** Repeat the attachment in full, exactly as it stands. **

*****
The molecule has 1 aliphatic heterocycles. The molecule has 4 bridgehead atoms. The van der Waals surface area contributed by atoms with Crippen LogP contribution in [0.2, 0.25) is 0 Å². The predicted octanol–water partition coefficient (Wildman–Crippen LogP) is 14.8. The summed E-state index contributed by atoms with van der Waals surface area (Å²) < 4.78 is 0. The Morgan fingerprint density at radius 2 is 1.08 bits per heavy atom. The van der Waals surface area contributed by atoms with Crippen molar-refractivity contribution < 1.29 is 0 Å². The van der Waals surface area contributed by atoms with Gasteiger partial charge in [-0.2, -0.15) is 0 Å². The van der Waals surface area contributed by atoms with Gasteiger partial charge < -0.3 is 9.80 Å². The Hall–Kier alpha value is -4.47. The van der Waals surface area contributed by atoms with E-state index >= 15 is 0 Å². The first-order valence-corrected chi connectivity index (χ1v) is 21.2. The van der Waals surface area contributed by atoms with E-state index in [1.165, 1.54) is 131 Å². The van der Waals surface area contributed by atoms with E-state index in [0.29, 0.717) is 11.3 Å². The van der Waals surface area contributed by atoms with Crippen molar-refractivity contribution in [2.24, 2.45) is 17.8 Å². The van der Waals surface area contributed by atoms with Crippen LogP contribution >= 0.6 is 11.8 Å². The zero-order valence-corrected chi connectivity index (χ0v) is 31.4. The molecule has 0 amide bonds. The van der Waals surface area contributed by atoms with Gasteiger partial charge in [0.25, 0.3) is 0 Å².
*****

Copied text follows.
The molecule has 1 aliphatic heterocycles. The molecule has 4 bridgehead atoms. The van der Waals surface area contributed by atoms with Crippen LogP contribution in [0.2, 0.25) is 0 Å². The predicted octanol–water partition coefficient (Wildman–Crippen LogP) is 14.8. The summed E-state index contributed by atoms with van der Waals surface area (Å²) < 4.78 is 0. The Morgan fingerprint density at radius 2 is 1.08 bits per heavy atom. The van der Waals surface area contributed by atoms with Crippen molar-refractivity contribution < 1.29 is 0 Å². The van der Waals surface area contributed by atoms with Gasteiger partial charge in [-0.2, -0.15) is 0 Å². The van der Waals surface area contributed by atoms with Gasteiger partial charge < -0.3 is 9.80 Å². The Hall–Kier alpha value is -4.47. The van der Waals surface area contributed by atoms with E-state index >= 15 is 0 Å². The first-order valence-corrected chi connectivity index (χ1v) is 21.2. The van der Waals surface area contributed by atoms with E-state index in [1.165, 1.54) is 131 Å². The van der Waals surface area contributed by atoms with E-state index in [0.29, 0.717) is 11.3 Å². The van der Waals surface area contributed by atoms with Crippen molar-refractivity contribution in [2.24, 2.45) is 17.8 Å². The van der Waals surface area contributed by atoms with Crippen LogP contribution >= 0.6 is 11.8 Å². The zero-order valence-corrected chi connectivity index (χ0v) is 31.4. The molecule has 0 amide bonds. The van der Waals surface area contributed by atoms with Gasteiger partial charge in [0.25, 0.3) is 0 Å².